Is poor SLEEP impacting your success?

Sleep is often underrated, yet most of us who don’t sleep well, crave sleep! Why is that? If you aren’t making sleep a priority then you may be damaging your health more than you know.

A good quality night’s sleep will determine the quality of not only your health but your career and relationships. Poor quality sleep may also cause:

  • Difficulty losing weight
  • Overeating
  • Plateau or decline in athletic performance
  • Lack of concentration
  • Lack of motivation
  • Low mood and energy levels
  • Increase risk to heart disease, stroke, Type 2 Diabetes
  • Decreased immune system

It may be frustrating to some when they don’t even know the reason behind their poor quality sleep. Here’s a few tips on how to get the most out of your important down-time:

  1. ENVIRONMENT & TEMPERATURE:
    • Creating a cool, dark, quiet space to sleep is extremely important
    • COOL: the National Sleep Foundation recommends 15-20 degrees Celcius (60-67F) for optimal sleep.  Keep your room temperature cool and adjust blankets around it for comfort.
    • DARK: even small amounts of light effects our brains ability to stay asleep. This means any light from your windows or even your electronics can have a profound impact on your sleep. Buying a good quality eye mask (ask me about purchasing these) is important and blackout curtains for your room is recommended.
    • QUIET: in areas where you cannot seem to have complete silence, it is highly recommended to invest in some good quality ear plugs or a white noise app on your phone.
  2. MONITOR YOUR SLEEP:
    • It may be surprising to most people about the quality of sleep they are actually getting. It is important to know how much sleep you are getting on average and be aware of your quality of sleep.
    • A simple sleep app will help you be aware of your sleep patterns
  3. EXERCISE:
    • Your activity levels and quality of movement during the day will determine your quality of sleep at night.
    • Try to keep your exercise to early morning or early afternoon to allow for good quality of sleep.
    • Try not to substitute sleep for exercise – if you want to exercise you are better off going to bed earlier and waking earlier than stressing your body out late at night
  4. SLEEP-WAKE CYCLE:
    • Natural light exposure, particularly in the morning has great brain benefits – it will also regulate your sleep-wake cycle
    • Try going to bed and waking up at the same time each day. Your body loves to have a regular rhythm.
    • GET ENOUGH SLEEP! The recommendation for sleep duration sits between 7 and 9. Everyone’s sleep needs differ and it may also differ at different points of their life. Use the monitoring of your own sleep cycle to adjust and determine the amount of sleep that is optimal for you.
    • Napping can be beneficial at times, however, try to limit your naps to under 30-60 minutes. Napping for too long will effect your sleep.
  5. STIMULUS: 
    • Try to avoid screens at night, if you must use screens limit your blue light exposure
    • “Blue light is a colour in the “visible light spectrum” that can be seen by the human eye. Blue light has a wavelength of between approximately 380nm and 500nm; making it one of the shortest, highest-energy wavelengths” – Blue Light Exposed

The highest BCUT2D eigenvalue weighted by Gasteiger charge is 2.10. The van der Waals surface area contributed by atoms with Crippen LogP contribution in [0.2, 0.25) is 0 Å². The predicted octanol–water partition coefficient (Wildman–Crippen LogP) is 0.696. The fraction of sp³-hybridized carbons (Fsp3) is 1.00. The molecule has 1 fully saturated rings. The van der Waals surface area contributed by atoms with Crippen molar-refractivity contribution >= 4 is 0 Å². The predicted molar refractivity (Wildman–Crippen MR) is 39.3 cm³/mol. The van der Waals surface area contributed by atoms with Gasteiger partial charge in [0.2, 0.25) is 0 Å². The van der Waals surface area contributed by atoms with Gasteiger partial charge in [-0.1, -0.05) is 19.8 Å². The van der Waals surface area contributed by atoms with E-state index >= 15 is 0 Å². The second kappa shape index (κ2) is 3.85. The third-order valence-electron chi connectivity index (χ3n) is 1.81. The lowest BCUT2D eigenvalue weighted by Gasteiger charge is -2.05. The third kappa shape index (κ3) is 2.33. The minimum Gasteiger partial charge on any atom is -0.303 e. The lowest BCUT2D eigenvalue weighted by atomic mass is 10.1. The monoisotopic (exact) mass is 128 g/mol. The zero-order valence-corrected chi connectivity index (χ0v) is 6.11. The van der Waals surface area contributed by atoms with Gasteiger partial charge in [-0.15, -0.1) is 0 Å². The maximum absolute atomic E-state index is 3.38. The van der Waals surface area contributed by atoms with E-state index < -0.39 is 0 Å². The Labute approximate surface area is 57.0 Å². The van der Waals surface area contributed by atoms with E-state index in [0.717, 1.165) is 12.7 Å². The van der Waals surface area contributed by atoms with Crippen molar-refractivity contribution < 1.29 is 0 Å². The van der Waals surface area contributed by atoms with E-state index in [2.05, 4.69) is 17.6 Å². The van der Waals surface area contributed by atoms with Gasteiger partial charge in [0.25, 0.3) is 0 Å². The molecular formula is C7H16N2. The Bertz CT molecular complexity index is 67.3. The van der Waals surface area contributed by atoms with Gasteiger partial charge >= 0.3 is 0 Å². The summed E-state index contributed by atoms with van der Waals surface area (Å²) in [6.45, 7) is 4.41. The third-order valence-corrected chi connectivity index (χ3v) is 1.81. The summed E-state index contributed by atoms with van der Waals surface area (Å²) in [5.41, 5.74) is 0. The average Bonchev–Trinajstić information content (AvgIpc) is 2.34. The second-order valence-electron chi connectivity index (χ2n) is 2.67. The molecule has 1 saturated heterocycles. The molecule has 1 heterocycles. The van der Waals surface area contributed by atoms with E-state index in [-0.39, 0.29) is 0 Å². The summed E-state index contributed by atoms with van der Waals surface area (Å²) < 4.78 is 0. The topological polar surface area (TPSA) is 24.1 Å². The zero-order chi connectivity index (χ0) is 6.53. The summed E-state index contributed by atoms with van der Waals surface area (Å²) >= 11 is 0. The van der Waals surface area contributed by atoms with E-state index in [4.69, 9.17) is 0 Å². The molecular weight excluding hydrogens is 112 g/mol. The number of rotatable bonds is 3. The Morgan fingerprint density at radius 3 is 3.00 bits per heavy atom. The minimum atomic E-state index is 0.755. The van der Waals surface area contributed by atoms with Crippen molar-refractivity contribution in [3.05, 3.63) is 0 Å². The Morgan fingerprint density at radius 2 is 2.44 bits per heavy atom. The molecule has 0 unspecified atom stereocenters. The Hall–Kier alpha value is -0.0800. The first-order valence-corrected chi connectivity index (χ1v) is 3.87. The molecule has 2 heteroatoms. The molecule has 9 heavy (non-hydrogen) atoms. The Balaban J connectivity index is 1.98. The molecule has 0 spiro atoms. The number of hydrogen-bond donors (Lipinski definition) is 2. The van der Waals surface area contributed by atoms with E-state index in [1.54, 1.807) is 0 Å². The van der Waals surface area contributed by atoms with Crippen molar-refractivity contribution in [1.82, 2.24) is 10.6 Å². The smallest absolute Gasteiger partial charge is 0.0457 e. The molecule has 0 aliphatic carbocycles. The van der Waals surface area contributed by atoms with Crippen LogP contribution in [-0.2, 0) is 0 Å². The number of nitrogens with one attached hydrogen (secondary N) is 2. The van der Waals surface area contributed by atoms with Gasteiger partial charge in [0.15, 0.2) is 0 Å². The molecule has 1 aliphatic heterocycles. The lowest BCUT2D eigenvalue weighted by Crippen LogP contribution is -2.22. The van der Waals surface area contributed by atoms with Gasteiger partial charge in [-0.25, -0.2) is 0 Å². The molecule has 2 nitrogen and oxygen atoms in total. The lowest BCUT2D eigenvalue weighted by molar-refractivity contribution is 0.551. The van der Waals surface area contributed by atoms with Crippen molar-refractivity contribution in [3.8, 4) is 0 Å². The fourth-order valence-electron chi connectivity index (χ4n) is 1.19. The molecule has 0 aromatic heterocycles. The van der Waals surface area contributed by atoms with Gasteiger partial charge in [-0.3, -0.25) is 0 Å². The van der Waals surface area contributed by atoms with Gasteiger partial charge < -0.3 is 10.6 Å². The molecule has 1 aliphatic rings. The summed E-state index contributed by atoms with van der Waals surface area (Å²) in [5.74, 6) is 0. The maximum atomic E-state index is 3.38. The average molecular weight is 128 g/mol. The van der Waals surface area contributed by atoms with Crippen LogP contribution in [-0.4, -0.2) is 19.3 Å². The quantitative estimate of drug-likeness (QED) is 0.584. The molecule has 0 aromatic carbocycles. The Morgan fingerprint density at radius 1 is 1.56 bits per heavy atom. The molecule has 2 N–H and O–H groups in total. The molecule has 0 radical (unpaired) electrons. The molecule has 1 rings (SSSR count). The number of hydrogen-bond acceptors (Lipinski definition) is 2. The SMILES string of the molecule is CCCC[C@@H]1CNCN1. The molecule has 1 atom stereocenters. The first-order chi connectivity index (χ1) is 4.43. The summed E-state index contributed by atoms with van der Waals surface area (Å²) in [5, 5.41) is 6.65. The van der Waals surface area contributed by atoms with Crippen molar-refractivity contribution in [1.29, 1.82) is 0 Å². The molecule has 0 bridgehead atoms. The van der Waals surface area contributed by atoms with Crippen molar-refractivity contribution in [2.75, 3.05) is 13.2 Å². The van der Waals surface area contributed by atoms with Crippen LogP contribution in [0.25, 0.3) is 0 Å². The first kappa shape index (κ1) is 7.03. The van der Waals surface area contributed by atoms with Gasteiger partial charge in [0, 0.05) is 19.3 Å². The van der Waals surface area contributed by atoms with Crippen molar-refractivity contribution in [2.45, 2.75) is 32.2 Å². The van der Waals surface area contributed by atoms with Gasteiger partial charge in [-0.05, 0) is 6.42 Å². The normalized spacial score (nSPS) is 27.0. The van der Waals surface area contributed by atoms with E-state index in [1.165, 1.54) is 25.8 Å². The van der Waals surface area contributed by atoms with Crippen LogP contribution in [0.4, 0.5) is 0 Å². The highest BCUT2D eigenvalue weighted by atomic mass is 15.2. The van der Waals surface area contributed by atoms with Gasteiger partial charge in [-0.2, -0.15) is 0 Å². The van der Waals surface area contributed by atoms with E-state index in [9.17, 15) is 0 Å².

• Turn off your electronics, dim your screens if possible (if you really want to reduce blue light set night shift on your phone – check Neurohacker Collective’s post on how to do so), invest in anti-blue light glasses if avoiding screen time is not possible
    • Avoid caffeine (4-6 hours) and alcohol (2 hours) before bed. Often people who can have a coffee and fall straight asleep say “coffee doesn’t affect me”. I challenge you to monitor your sleep with and without coffee after 12pm. Let me know how you go!
  6. ROUTINE: 
    • Just as it is important to got to bed and wake up at the same time each day for your quality sleep, it is equally important to have a settling routine before bed.
    • Plan your next day, read a book or have a bath before bed.
    • Avoid social media, this may cause more stress for your sleep!

If you have:

  • ongoing persistent pain
  • a decline or plateau in your cognitive function
  • a decline or plateau in athletic performance

Then commit to introducing ONE of these tips into your life. Begin with SMALL changes and implement these tips for a few months to get your sleep back on track. Slowly introduce changes each week but don’t overload yourself. It’s hard for us to know how good we can really feel when we have never felt it. Commit to 30 days of improving your sleep and notice the change in your business, your relationships and your workouts!

Motion Monday #2

Welcome to Motion Monday’s. Motion Monday’s is a little list of a few things I’m digging right now that are keeping me growing and learning both as a human being and a therapist.

What I am reading at the moment: Head Strong – Dave Asprey. Dave discusses the difference between craving & hunger and how to shut it down. He also explains the keto diet and how it can help improve your mood, body and cognitive function.

What I’m learning: Anatomy Trains in Motion – how movement can heal the body and how to train the body to be both functional and efficient in its use of energy.

Podcast listening: ATP Science Podcast – Intermittent Fasting. How it can impact your health positively and allow you to perform better.

Movement rocking my body: 5 Minute Flow – Max Shank. Just search #5minuteflow, move all your joints. I do this every morning and it helps me prepare for the day.

Essential Oil I’m burning: Peppermint. Improves energy levels and mental clarity.

Who I’m following at the moment: Dr. Jen Esquer @docjenfit. Amazing moves and some helpful instructional videos!

Quote guiding me this week: “Let the improvement of yourself keep you so busy that you have no time to criticise others ”

Have a fantastic week!